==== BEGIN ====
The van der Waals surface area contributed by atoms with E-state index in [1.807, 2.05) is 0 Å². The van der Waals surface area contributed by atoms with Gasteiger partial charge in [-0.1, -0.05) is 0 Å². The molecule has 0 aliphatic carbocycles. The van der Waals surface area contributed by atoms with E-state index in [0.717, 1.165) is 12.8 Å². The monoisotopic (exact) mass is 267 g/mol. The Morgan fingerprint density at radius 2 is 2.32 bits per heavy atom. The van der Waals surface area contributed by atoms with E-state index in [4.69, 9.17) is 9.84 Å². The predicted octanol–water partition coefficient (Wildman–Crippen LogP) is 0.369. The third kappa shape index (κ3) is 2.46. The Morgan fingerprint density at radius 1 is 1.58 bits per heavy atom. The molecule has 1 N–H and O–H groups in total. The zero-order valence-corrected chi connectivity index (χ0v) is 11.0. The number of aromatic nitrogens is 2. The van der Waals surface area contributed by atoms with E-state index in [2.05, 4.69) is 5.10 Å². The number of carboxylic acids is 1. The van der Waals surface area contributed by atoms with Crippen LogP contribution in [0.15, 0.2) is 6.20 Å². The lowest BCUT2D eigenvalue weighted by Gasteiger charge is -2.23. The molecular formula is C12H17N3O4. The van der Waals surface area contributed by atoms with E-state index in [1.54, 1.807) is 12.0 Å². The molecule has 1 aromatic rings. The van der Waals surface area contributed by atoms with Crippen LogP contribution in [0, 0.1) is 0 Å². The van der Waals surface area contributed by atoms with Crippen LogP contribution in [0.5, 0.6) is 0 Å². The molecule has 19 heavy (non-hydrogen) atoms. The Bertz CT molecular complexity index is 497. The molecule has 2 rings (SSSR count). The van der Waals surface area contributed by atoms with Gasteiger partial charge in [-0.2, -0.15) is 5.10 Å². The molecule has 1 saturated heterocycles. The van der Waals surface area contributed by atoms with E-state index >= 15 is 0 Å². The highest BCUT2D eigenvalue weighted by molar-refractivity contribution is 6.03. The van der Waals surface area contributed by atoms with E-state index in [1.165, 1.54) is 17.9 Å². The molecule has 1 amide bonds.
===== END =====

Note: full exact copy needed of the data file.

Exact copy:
The van der Waals surface area contributed by atoms with E-state index in [1.807, 2.05) is 0 Å². The van der Waals surface area contributed by atoms with Gasteiger partial charge in [-0.1, -0.05) is 0 Å². The molecule has 0 aliphatic carbocycles. The van der Waals surface area contributed by atoms with E-state index in [0.717, 1.165) is 12.8 Å². The monoisotopic (exact) mass is 267 g/mol. The Morgan fingerprint density at radius 2 is 2.32 bits per heavy atom. The van der Waals surface area contributed by atoms with E-state index in [4.69, 9.17) is 9.84 Å². The predicted octanol–water partition coefficient (Wildman–Crippen LogP) is 0.369. The third kappa shape index (κ3) is 2.46. The Morgan fingerprint density at radius 1 is 1.58 bits per heavy atom. The molecule has 1 N–H and O–H groups in total. The zero-order valence-corrected chi connectivity index (χ0v) is 11.0. The number of aromatic nitrogens is 2. The van der Waals surface area contributed by atoms with E-state index in [2.05, 4.69) is 5.10 Å². The number of carboxylic acids is 1. The van der Waals surface area contributed by atoms with Crippen LogP contribution in [0.15, 0.2) is 6.20 Å². The lowest BCUT2D eigenvalue weighted by Gasteiger charge is -2.23. The molecular formula is C12H17N3O4. The van der Waals surface area contributed by atoms with E-state index in [1.54, 1.807) is 12.0 Å². The molecule has 1 aromatic rings. The van der Waals surface area contributed by atoms with Crippen LogP contribution in [0, 0.1) is 0 Å². The van der Waals surface area contributed by atoms with Crippen LogP contribution in [0.5, 0.6) is 0 Å². The molecule has 19 heavy (non-hydrogen) atoms. The Bertz CT molecular complexity index is 497. The molecule has 2 rings (SSSR count). The van der Waals surface area contributed by atoms with Gasteiger partial charge in [-0.2, -0.15) is 5.10 Å². The molecule has 1 saturated heterocycles. The van der Waals surface area contributed by atoms with E-state index >= 15 is 0 Å². The highest BCUT2D eigenvalue weighted by molar-refractivity contribution is 6.03. The van der Waals surface area contributed by atoms with E-state index in [1.165, 1.54) is 17.9 Å². The molecule has 1 amide bonds.